One of the (many) things I’m bad at is taking time to recover from illness or injury. Partly it’s just that I like exercise but it’s also fear that delay means I won’t be ready for the next challenge, whatever that might be.
Of course, that’s daft. Fretting about it won’t help and training too soon is likely to be entirely counter-productive and actually slow down the whole process.
Admittedly, having torn the right calf on Saturday, cycling on Sunday and going for two long walks (two long limps) over the weekend might not have been wise but the ride was short and gentle and I don’t get the chance to walk with both of our sons too often so I wasn’t going to turn those down.
Since then I’ve tried to be better. It was Bournemouth on Wednesday (no running) and from there straight to London in the evening to be ready to go to the cricket on Thursday.
Apologies to those in parts of the world that don’t have any knowledge of cricket (and to the millions who do know about it but still don’t like or understand it) – but I really like it. How can you not admire a game that can finish without any positive result at the end of 5 days of play?
This was the first game of the Cricket World Cup – a tournament of one day games, each of just 50 overs per side, meaning a match with a playing time of a mere 7 hours or so. This opening match was England v South Africa. Purists might look down on one day cricket as ‘cricket for those who don’t like cricket’ but it’s hard to know where the game would be without its shorter forms of as they are the main draws of big crowds.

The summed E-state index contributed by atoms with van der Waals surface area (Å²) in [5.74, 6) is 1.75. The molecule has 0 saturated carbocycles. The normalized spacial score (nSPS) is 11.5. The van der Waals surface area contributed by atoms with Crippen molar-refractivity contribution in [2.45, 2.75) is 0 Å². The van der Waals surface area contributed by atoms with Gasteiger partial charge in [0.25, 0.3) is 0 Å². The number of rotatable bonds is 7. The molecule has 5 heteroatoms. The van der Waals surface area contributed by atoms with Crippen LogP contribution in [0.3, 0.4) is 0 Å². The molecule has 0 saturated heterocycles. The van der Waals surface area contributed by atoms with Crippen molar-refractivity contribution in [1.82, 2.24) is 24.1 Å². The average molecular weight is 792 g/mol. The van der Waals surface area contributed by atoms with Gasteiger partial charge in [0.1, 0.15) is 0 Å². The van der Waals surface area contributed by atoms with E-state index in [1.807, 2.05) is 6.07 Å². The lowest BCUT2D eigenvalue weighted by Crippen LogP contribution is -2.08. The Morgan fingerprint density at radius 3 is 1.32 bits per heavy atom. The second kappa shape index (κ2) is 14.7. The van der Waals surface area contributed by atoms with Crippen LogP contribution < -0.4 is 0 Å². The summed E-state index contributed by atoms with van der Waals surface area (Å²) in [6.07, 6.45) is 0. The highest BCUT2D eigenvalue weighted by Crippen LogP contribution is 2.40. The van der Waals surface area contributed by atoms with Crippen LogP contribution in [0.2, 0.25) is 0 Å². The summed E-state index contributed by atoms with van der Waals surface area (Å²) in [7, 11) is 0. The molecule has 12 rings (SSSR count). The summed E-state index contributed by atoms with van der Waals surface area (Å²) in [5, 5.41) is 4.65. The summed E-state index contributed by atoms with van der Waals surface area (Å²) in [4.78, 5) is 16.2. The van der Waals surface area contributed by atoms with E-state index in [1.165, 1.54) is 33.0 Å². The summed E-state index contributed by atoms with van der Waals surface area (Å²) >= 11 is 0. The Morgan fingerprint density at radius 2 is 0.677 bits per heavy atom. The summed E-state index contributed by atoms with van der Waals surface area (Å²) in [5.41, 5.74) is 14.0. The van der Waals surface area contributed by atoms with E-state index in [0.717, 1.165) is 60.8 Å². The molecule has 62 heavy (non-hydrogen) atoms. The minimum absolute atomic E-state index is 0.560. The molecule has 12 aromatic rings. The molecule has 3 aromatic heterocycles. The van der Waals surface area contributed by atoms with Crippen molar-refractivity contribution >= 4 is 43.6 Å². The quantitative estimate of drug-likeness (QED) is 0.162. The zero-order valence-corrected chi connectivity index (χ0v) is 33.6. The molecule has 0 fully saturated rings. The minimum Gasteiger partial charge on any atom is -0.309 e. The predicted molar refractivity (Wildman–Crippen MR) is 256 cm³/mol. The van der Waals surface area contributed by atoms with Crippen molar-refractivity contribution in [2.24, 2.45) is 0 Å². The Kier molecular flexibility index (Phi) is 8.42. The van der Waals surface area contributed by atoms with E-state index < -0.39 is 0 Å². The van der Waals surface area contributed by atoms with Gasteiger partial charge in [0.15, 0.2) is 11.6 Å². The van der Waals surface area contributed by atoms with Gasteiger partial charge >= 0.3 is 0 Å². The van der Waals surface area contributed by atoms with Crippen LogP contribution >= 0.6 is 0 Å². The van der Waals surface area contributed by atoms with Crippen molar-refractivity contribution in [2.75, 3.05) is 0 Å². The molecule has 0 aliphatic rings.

Following England in just about any sport is an agony of optimism, disappointment and frustration. This time it is possibly worse than usual because of high expectations, England being the favourites for the tournament.
We batted first and posted a very decent, but not unbeatable, 311 runs for the loss of 8 wickets. The South Africans were in the hunt for the first half of their reply but faded in the face of some brilliant English fielding and catching, and were all out for 207. A very good day and a very good result against the side ranked 3rd in the world in one day cricket.
Perhaps above all else, we avoided the three words that strike despair into the heart of cricket fans – “Rain Stopped Play”.
By Friday the calf was feeling better and the Achilles seemed to be improving slowly so I was thinking I would get on the turbo trainer for the first time since early March. However, as the bike on the turbo has clipless pedals it would have meant a good deal of calf involvement – so I thought better of it. Signs of common sense, perhaps.
I don’t really understand why I’ve done so little cycling for such a long time. It was logical while I was marathon training but why so little since? I hope I haven’t fallen out of love with it.
We are visiting different friends for lunch on Saturday and Sunday which will mean a full 8 days after hurting the calf without any significant exercise. Is next week the one I start to get my act together?